How aware are you of the car in the other lane during the burnout, during staging and during the run?

Andy Carter: Very aware. At start up Karsten and I will make an adjustment to our procedure depending on whether my opponent is fast, slow or normal during the burnout procedure and I will then aim to be back to the start line at the same time as them. It's very important to not keep people waiting in Top Fuel. During staging you would not go on to the high side until yourself and your opponent have the top light on. Then on the run you can sometimes see your opponent or if you can't see them but they are alongside you can hear them. 


Can you tell a 300 mph run from a 290 mph run, and can you guess your ET before your crew tell you?

Andy Carter: Yes, I can feel small differences in speed and ET and usually know an ET within a tenth of a second.


When you go to the start line which driver do you want to see in the other lane?

Andy Carter: The number eight qualifier.


When you go to the start line which driver do you not want to see in the other lane?

Andy Carter: I fear no one in Top Fuel, so I don't really mind who's in the other lane


Personal

What’s the story behind Thomas Nataas driving the car in the USA? I thought you were driving in America?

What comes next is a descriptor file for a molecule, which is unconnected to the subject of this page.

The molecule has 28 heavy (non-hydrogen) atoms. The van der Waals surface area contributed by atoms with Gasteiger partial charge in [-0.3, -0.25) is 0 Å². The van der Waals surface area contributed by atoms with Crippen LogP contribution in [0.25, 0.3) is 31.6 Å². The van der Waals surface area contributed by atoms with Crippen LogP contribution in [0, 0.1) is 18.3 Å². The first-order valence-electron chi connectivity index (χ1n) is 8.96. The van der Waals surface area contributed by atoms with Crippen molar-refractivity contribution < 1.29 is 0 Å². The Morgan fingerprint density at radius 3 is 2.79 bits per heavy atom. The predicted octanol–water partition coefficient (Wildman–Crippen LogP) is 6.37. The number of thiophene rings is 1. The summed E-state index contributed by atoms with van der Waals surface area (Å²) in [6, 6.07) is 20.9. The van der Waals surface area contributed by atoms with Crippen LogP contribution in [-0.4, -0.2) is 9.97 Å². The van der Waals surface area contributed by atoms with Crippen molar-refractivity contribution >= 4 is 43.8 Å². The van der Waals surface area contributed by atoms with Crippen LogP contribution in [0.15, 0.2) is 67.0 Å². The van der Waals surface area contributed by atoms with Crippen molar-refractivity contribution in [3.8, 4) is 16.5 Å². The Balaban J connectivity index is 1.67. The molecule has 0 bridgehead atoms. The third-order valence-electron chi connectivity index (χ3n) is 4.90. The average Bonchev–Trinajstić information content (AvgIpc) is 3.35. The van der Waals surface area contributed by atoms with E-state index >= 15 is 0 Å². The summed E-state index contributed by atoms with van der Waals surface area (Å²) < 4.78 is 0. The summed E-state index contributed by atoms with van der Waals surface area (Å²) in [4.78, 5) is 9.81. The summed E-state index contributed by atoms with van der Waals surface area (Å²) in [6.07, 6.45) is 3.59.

Andy Carter: Karsten, Per and I have talked and had meetings about our dream race as a team at a couple of races at the end of the European season since 2007. This year we got serious and said let's really try and make this happen, but to do this you of course need budget. In Sweden I called a meeting with Karsten and Per and let them know that I was struggling to get my side of the budget. I stated that I don't want to hold them or the team back from realising their dream and that if someone came up with a good budget I would stand aside. Shortly after this Thomas came up with the budget. Of course this hurt for a couple of days, but I'm genuinely pleased for the whole team and Thomas, I'm sure they will all have a great time in America and could surprise a few people.